Look, there comes a young Israelite, a well-known young man, son of a leader in the tribe of Simeon (25:14). On his arm he’s got an unknown girl, a Midianite. What he’s doing with her in the camp? Vs 6: he’s going to present her "to his brethren." And not just on the sly; no, "in the sight of all the congregation" he’s going to show off his prize to his mates! And not just a little ‘meet my Suzie’ session; no, he’s going to make his young friends jealous with what he dares to do with her. He takes her straight into a tent and gets so intimate with her that one thrust of a javelin kills them both. How evil the behavior, how taken the young man is with his passions. And to do it publicly, right in the midst of the congregation where holy God is pleased to dwell! This very ripe fruit of Balaam’s counsel must, must cause the full load of God’s holy wrath to spill upon the people of Israel and destroy them totally! Isn’t He holy?!

But see, beloved, God’s wrath does not wipe out the people in one fell swoop! Why not? One man, one man from the whole congregation of those weeping before the Lord, jumps into action. From the book of Chronicles we learn that Phinehas was the captain over the gatekeepers of the tabernacle (I Chron 9:20). That is, he was responsible to maintain the purity and holiness of the tabernacle, God’s dwelling. Hence the javelin in his hand. When he saw the young man of Israel with the girl of Midian, he went after them into the tent "and thrust both of them through, the man of Israel, and the woman through her body" (vs 8). Then we read this amazing word, "So the plague was stopped among the children of Israel" (vs 8b). That action on Phinehas’ part: that stopped the plague. How come? Says God in vs 13: Phinehas "was zealous for his God, and made atonement for the children of Israel."

It’s an intriguing formulation. His zeal "made atonement" for Israel. How so? Phinehas, we need to know, was the son of the high priest Eliezer (Aaron had died already, chap 20), and would himself be the next high priest. Here is the point: in his role as priest Phinehas’ zeal and resulting actions produce atonement for Israel. Why? Because in his zeal for God he shed blood to get rid of sin. So he foreshadowed the work the coming Great High Priest would do. The High Priest to come would also be driven by zeal for God’s house, driven by zeal for the holiness of God’s people. To wash away sin from the midst of God’s people, this Great High Priest would also shed blood - His own blood- and so "make atonement for the children of Israel." His work would be effective; through the sacrifice of His own blood, this Great High Priest would free the people of God of all ages and places from the curse our sins bring upon ourselves. It is the zeal and the resulting action of the Great High Priest Jesus Christ that Phinehas foreshadowed through his actions. God’s attention, then, was directed to the coming sacrifice on Calvary, and that’s why God stopped the plague.

What we have here then, congregation? Balak, driven by hell, sought to destroy Israel. Balaam, driven by hell, gave cunning advice as to how God’s wrath might be attracted to Israel. Balak –how hell rejoiced!- succeeded; as the plague killed its thousands in the camp, a hardened young covenant child dared to swagger in with his unholy catch…. The only antidote to the full load of God’s holy wrath falling on the camp was the blood of Jesus Christ! Jesus’ zeal, Jesus’ sacrifice is God’s answer to the cunning of hell! Balak would fight the battle on the spiritual level, but God replied in kind; the day came when He sent His only Son into the world, a Son so full of zeal for God that He fought the devil single-handedly on the cross and triumphed –how hell grinds its teeth in frustration!- then laid down His life so that the sins of His people might be washed away and so the curse removed from God’s own. Over against the "counsel of Balaam", so hideous and deadly, God put the gospel of Jesus Christ, so glorious and life giving. See there, beloved, what kind of God you have!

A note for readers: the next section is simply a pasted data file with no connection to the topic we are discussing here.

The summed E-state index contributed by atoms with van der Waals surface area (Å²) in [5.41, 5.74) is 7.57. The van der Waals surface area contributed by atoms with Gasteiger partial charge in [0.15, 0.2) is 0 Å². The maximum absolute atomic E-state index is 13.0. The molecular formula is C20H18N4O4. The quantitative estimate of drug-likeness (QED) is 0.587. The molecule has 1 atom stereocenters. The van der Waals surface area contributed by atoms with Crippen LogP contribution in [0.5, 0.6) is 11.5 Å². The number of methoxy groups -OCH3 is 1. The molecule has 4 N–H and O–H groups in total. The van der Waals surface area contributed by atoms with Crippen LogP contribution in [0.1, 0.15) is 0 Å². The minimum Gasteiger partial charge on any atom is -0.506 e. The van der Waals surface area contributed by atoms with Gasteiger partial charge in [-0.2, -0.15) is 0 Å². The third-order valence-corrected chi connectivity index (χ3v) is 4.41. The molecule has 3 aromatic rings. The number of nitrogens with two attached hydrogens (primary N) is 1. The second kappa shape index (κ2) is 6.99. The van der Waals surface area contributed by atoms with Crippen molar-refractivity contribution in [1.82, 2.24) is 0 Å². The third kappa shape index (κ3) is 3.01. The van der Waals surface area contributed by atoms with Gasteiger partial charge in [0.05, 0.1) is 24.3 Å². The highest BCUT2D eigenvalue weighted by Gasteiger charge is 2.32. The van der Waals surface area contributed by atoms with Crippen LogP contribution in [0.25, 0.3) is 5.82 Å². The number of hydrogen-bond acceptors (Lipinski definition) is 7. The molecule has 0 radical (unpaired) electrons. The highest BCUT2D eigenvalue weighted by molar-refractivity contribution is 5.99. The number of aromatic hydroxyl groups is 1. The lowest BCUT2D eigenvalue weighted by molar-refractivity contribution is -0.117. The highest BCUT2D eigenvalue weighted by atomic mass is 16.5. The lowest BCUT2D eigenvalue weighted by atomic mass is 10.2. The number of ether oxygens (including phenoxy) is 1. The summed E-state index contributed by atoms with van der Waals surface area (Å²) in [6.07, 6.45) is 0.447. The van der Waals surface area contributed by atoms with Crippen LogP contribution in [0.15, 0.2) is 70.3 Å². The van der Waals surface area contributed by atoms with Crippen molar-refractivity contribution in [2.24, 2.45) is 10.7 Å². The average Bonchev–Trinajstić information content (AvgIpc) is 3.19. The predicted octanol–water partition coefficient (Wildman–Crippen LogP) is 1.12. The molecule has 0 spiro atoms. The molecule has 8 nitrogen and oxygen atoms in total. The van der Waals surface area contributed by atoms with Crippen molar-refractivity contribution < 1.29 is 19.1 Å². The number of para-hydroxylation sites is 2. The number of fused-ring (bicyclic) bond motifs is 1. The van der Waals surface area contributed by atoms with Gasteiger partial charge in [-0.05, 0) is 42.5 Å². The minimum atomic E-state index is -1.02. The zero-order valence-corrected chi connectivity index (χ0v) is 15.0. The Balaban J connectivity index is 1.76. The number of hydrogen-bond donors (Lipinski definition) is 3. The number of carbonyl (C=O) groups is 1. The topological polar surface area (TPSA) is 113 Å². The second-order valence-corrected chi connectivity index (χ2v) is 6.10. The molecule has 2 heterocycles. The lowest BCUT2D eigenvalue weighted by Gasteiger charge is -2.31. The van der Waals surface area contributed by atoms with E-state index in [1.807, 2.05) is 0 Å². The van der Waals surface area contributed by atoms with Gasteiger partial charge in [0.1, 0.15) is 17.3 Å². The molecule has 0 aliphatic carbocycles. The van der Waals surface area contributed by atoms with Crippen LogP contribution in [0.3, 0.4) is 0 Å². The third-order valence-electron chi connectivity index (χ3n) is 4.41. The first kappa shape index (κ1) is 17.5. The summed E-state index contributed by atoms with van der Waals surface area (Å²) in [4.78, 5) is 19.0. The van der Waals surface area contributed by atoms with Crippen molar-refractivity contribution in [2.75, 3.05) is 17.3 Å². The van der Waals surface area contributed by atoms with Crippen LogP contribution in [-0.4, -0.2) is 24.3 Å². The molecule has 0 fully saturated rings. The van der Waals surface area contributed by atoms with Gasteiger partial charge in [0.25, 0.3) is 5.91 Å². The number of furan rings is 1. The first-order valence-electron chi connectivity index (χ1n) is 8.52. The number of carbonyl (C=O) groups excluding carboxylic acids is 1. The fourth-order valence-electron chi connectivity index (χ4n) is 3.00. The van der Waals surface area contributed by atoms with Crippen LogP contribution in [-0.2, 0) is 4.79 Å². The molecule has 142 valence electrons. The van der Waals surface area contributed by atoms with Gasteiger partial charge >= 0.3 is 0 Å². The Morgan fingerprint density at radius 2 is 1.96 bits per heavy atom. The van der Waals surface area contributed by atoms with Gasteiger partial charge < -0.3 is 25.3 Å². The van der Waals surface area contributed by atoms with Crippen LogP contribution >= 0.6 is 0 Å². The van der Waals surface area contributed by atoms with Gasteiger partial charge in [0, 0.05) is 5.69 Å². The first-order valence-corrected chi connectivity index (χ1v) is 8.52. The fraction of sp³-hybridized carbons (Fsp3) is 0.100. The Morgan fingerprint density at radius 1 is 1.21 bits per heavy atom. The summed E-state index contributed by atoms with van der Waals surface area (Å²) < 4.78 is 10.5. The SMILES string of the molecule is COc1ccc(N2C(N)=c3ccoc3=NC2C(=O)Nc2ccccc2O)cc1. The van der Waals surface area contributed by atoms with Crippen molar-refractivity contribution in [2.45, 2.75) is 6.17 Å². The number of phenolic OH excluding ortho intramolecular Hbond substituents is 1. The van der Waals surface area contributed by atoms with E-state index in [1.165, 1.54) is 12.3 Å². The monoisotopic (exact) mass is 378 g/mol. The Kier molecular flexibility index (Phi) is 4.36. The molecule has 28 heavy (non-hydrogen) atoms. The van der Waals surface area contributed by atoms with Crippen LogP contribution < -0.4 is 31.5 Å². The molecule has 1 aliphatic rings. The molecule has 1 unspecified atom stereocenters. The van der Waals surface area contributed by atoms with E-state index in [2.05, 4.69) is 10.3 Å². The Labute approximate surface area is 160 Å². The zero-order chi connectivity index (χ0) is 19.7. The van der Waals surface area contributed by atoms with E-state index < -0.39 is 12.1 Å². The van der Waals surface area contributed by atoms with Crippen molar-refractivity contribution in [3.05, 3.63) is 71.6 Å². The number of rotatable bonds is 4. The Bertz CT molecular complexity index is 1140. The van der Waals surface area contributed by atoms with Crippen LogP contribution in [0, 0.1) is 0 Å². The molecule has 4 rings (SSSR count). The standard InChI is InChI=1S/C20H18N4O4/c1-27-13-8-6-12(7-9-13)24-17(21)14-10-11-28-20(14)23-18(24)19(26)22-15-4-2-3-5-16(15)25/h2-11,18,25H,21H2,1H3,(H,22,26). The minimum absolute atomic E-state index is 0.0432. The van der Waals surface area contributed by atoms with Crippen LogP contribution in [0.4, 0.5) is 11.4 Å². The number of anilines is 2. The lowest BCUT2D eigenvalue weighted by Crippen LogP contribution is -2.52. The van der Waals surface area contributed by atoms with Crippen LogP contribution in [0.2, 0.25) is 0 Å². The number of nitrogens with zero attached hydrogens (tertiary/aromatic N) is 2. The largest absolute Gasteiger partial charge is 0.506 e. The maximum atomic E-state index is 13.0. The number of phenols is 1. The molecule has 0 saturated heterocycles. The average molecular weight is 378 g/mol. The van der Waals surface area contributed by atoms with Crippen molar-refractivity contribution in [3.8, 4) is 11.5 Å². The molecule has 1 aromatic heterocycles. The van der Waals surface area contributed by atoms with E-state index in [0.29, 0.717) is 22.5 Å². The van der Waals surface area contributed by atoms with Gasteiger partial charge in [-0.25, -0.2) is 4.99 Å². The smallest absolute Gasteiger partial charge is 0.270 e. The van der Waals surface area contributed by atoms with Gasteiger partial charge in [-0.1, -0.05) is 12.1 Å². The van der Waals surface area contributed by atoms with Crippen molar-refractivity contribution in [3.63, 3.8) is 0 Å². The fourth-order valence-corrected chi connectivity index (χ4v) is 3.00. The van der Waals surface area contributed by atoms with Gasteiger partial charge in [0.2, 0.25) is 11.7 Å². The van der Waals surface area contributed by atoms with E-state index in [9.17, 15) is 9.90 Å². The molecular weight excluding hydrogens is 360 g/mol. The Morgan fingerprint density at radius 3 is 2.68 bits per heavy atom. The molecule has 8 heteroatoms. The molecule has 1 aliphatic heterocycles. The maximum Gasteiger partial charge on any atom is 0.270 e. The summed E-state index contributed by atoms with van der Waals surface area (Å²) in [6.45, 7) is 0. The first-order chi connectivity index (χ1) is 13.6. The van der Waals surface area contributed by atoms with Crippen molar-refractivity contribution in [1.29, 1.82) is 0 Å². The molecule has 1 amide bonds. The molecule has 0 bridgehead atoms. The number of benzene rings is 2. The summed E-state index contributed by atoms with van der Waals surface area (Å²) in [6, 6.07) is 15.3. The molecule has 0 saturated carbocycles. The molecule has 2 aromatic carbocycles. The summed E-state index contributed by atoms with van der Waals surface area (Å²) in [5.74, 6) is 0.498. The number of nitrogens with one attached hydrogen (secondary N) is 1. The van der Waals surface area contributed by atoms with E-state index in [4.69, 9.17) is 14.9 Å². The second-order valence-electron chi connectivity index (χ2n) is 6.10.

Satan, crafty devil that he is, continues to scheme, to whisper the counsel of Balaam into our ears, and so we have the responsibility to be on our guard. At the same time, beloved of the Lord, we may not consider the wiles of the devil to be so dangerous that we have no chance of survival. For our Savior has defeated the devil! More, the Savior has obtained for us the gospel of forgiveness for our sins and the good news of Father’s favor. More still, He has poured out His Holy Spirit to enlighten us and guide us in the battles of faith. Here are opportunities with which we need to work!

Moses was angry with the officers of Israel because they spared the women of the Midianites, the very persons who caused the children of Israel to trespass in the incident of Peor. Judgment had to fall on these women because of the danger they formed for Israel; Moses commanded their death (31:17). And there, beloved, is foreshadowed the destruction of all God’s enemies and ours on the last day. As Balaam’s death foreshadowed Satan’s defeat on Calvary, so the death of Israel’s enemies foreshadows the fact that all those on the other side of the Antithesis will be swept off this earth. When Christ comes again on the clouds of heaven, there shall remain on this earth only those who love God and His Christ. That will be the end also of the counsel of Balaam; in the New Jerusalem there is no place left for Satan’s side to build bridges to the children of God, and no place either for the children of God to fall for this temptation – and so bring God’s wrath upon ourselves. In the New Jerusalem shall be only peace, only God’s favor, for there shall be no temptation, not even the insidious "counsel of Balaam".

Since that is the future Christ guarantees, I shall today make it my business in today’s world of tolerance to resist the counsel of Balaam, and maintain the antithesis against the unbelieving and perishing world. Amen.